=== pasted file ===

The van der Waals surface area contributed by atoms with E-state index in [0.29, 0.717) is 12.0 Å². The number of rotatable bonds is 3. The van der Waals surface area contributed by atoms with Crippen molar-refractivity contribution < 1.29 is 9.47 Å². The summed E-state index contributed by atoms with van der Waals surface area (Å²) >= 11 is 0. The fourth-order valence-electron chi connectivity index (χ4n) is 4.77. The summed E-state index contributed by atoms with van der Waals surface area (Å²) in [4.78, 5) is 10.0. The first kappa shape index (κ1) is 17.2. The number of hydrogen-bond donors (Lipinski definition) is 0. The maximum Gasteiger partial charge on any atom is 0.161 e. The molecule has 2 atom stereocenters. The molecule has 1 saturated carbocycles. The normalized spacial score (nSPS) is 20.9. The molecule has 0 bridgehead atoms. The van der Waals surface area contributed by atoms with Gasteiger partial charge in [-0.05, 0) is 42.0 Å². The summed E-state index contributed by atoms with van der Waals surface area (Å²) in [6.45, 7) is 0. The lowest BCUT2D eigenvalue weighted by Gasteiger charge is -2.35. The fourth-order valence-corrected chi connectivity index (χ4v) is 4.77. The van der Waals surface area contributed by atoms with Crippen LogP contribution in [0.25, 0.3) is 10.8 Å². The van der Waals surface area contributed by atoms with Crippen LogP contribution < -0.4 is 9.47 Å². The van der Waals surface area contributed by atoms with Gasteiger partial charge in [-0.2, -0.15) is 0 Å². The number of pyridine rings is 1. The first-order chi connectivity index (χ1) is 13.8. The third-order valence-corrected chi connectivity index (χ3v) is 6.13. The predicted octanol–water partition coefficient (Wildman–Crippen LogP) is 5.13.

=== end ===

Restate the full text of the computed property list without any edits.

The van der Waals surface area contributed by atoms with E-state index in [0.29, 0.717) is 12.0 Å². The number of rotatable bonds is 3. The van der Waals surface area contributed by atoms with Crippen molar-refractivity contribution < 1.29 is 9.47 Å². The summed E-state index contributed by atoms with van der Waals surface area (Å²) >= 11 is 0. The fourth-order valence-electron chi connectivity index (χ4n) is 4.77. The summed E-state index contributed by atoms with van der Waals surface area (Å²) in [4.78, 5) is 10.0. The first kappa shape index (κ1) is 17.2. The number of hydrogen-bond donors (Lipinski definition) is 0. The maximum Gasteiger partial charge on any atom is 0.161 e. The molecule has 2 atom stereocenters. The molecule has 1 saturated carbocycles. The normalized spacial score (nSPS) is 20.9. The molecule has 0 bridgehead atoms. The van der Waals surface area contributed by atoms with Gasteiger partial charge in [-0.05, 0) is 42.0 Å². The summed E-state index contributed by atoms with van der Waals surface area (Å²) in [6.45, 7) is 0. The lowest BCUT2D eigenvalue weighted by Gasteiger charge is -2.35. The fourth-order valence-corrected chi connectivity index (χ4v) is 4.77. The van der Waals surface area contributed by atoms with Crippen LogP contribution in [0.25, 0.3) is 10.8 Å². The van der Waals surface area contributed by atoms with Crippen LogP contribution < -0.4 is 9.47 Å². The van der Waals surface area contributed by atoms with Gasteiger partial charge in [-0.2, -0.15) is 0 Å². The number of pyridine rings is 1. The first-order chi connectivity index (χ1) is 13.8. The third-order valence-corrected chi connectivity index (χ3v) is 6.13. The predicted octanol–water partition coefficient (Wildman–Crippen LogP) is 5.13.